Free Western media? Think again.

“Organised rioters have this morning taken over the streets of Brussels”, reads the state television newsreader. Having been in Iran for two weeks at this point, and having picked up daily morselsconcerning the chaos, the anarchy, that was apparently rending Europe apart from Iran’s more regime-friendly media outlets, I was not too fazed. My brother works in European Parliament, so a quick email exchange with him reassured me that, no, the West was not on the brink of total collapse. Nor were my Iranian companions particularly concerned. Sitting in a small flat in the northwest corner of Iran, we continued our way through the bread, eggs and cheese, not to mention the unavoidable – but rather addictive – syrupy black tea that constituted a Friday morning breakfast in “the Axis of Evil”. Media obfuscation, here, is something that one takes in their step; it is a daily nuisance, somethingto be, by most, routinely ignored. Instead, Iranians turn in their millions to BBC Persian, a station that has, somewhat paradoxically, consistently been the most popular satellite channel in the country for the past few years.An overenthusiastic presence of the state in Iranian media outlets, it seems, has pushed huge swathes of the highly educated, highly politicised Iranian population into watching television that is produced in the heart of the “Little Satan”, the United Kingdom. Here, I do not intend to examine the political and psychological mechanisms by which this shift took place; we have academics and analysts to do that job. No, here, I want to talk about our media, our “free” media.

Now, to hear anyone suggest that the British media is even slightly directed by the political interest of our government would be enough to provoke myriad accusations of “conspiracy theorist” (I do expect a few), but it seems to be a reality. Of course, selective reporting is far from comprehensive in contemporary Britain, as it is in, say, Saudi Arabia or Syria. Here, domestic issues are rigorously examined, politicians about whom there is the slightest whiff of corruption are the subject of extensive, expensive and entirely appropriate public inquiries. Inexcusable failings of our state institutions, once noticed, are immediately dissected and analysed, those responsible thrown into the discerning public eye. There is no lack of accountability for the state as there is in authoritarian states. For the bent politician, there is no hiding from the curious and persistent eyes of the British media. Corruption and gross misconduct are forever suspected, and forever reported. Nothing, it seems, is immune from the front page (unless, that is, it is about the sexual exploits of a footballer). So, the moral of all this is that we in Britain live in a censorship-free society, right?

Perhaps censorship-free, but something is definitely up. Ask anyone over here what the first thing they think of if someone mentions Iran, and the answer will probably be something loosely related to its aggressively progressing nuclear weapons programme, the plight of its women or the government’s furious bellicosity towards the West. There is a glaring hole in the picture we have of Iran, though. Few newspapers ever address the fact that, under the Non-Proliferation Treaty, Iran’s attempts to further its nuclear programme are entirely legitimate. Not often does one read or hear that women in Iran are the most emancipated and politically active in the Middle East. And few would ever have heard of the “Grand Bargain” proposed by former President Khatami in 2004, the initiative that would have led to a considerable thaw of Western-Iranian relations but that was spurned by President George W. Bush. This is the Iran we don’t hear about; the Iran that is not necessarily a “rogue state”, acting irrationally to bring down global stability, but one acting within international law; the Iran where women are in an unequivocally better position than they are in our ally, Saudi Arabia; the Iran that negotiates and seeks to engage with the international community but which is spurned by it.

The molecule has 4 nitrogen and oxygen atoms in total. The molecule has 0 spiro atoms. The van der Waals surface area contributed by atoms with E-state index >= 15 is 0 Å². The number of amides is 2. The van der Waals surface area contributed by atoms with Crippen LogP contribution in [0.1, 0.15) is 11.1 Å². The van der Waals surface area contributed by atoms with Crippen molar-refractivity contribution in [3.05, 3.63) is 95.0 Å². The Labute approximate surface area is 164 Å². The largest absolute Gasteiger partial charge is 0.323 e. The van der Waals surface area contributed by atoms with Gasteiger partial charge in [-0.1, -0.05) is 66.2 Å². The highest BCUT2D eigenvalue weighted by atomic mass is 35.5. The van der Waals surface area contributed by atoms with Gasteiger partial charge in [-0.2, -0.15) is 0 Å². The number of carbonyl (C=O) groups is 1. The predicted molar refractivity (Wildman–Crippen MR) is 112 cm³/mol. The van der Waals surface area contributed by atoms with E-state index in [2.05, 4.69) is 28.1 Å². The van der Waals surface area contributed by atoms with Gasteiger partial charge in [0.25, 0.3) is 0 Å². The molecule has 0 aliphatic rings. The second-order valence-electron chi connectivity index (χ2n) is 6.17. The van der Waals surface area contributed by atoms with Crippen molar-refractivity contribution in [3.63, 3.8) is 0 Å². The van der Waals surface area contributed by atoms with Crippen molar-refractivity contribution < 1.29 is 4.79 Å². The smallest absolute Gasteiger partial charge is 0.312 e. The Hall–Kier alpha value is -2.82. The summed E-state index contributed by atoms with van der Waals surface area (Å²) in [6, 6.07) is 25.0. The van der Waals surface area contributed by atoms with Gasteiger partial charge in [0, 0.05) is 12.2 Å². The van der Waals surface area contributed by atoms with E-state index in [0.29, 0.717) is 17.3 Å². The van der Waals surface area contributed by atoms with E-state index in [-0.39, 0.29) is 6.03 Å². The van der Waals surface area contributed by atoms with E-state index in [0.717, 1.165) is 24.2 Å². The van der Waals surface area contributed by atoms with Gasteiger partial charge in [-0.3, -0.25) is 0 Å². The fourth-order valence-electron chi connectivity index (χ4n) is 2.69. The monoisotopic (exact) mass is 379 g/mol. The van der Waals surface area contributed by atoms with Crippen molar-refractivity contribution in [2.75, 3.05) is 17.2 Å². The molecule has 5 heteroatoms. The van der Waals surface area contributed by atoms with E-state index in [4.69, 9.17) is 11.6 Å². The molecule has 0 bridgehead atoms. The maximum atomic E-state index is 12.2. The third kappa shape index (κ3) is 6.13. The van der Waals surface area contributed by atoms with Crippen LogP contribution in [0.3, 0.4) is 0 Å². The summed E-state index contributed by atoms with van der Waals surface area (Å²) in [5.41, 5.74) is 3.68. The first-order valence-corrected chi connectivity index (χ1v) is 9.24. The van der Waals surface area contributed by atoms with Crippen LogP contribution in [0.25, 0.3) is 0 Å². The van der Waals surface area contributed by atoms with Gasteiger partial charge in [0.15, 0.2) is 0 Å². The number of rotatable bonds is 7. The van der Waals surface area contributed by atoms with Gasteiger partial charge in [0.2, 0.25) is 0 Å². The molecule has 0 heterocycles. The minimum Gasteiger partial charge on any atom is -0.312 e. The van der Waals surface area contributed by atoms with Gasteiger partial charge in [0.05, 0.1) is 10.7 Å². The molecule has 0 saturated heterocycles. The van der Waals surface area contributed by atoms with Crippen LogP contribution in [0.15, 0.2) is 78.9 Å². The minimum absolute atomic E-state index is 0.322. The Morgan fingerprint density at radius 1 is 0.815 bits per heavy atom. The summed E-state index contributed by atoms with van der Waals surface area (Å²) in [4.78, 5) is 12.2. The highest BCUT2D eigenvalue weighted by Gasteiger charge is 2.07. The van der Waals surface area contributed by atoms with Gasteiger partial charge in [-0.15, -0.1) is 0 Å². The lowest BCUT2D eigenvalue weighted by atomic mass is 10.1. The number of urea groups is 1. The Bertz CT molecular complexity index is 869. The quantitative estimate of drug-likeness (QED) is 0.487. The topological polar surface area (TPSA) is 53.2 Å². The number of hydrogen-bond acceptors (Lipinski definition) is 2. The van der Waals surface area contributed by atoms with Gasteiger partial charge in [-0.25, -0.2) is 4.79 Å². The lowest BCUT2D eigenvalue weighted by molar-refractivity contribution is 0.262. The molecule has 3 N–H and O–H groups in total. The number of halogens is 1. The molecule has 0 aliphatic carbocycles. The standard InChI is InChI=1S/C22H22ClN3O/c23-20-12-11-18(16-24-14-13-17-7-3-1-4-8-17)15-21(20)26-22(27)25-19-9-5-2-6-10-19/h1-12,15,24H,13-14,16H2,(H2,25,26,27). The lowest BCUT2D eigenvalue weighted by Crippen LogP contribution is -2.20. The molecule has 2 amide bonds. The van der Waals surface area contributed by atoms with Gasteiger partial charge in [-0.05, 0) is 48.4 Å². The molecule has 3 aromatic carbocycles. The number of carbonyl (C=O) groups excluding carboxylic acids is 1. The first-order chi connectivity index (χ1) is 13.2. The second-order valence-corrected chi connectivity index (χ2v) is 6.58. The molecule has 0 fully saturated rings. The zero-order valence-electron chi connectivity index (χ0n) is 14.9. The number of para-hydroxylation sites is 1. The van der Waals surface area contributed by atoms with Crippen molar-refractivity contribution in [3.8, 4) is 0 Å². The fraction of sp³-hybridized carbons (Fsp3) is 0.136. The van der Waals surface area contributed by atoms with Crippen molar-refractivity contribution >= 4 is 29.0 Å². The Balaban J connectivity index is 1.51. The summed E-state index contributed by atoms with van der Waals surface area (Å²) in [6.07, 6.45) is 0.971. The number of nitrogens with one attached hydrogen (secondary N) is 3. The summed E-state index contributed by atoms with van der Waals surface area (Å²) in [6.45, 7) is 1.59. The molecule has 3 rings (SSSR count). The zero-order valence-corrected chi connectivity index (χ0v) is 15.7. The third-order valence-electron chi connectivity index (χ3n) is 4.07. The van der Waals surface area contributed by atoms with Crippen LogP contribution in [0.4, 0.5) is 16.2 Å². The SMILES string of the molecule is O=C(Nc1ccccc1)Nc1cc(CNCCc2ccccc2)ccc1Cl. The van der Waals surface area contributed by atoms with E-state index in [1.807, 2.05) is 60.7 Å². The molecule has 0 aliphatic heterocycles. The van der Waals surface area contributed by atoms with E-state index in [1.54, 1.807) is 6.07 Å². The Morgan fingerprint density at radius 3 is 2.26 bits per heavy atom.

It would be churlish to suggest that this apparent flaw in our media is simply the result of shadowy characters in Whitehall. Rather, it appears that groupthink has, at least in the realm of foreign policy, a significant and damaging influence on the British political and media establishment. In order to keep in sync with the trending, popular news, reporters and editors alike are focusing on what are, at best, alarmist ideas. It is a sad fact that the prospect of war –not peace – sells. So, instead of suffering from Janis’ “illusion of invulnerability”, our trusted media is in fact propagating an “illusion of vulnerability”; as such, the threats presented by countries like Iran become much overblown, at least in the public sphere.

Of course, it is not just Iran that is the focus of this media bias. It has been the case with myriad “adversaries” in the past and I’m sure it will be in the future. Some things just don’t get published. We are immensely lucky to enjoy the journalistic freedom that we do in the West; but that does not mean we should be lazy. It is not enough to read “rogue state” and then discount the people of said country. That selective reporting dehumanises the populations of those countries that oppose Western policy (read “enemies of the free world”) is a sad fact, and it is something that can all too easily be ignored.

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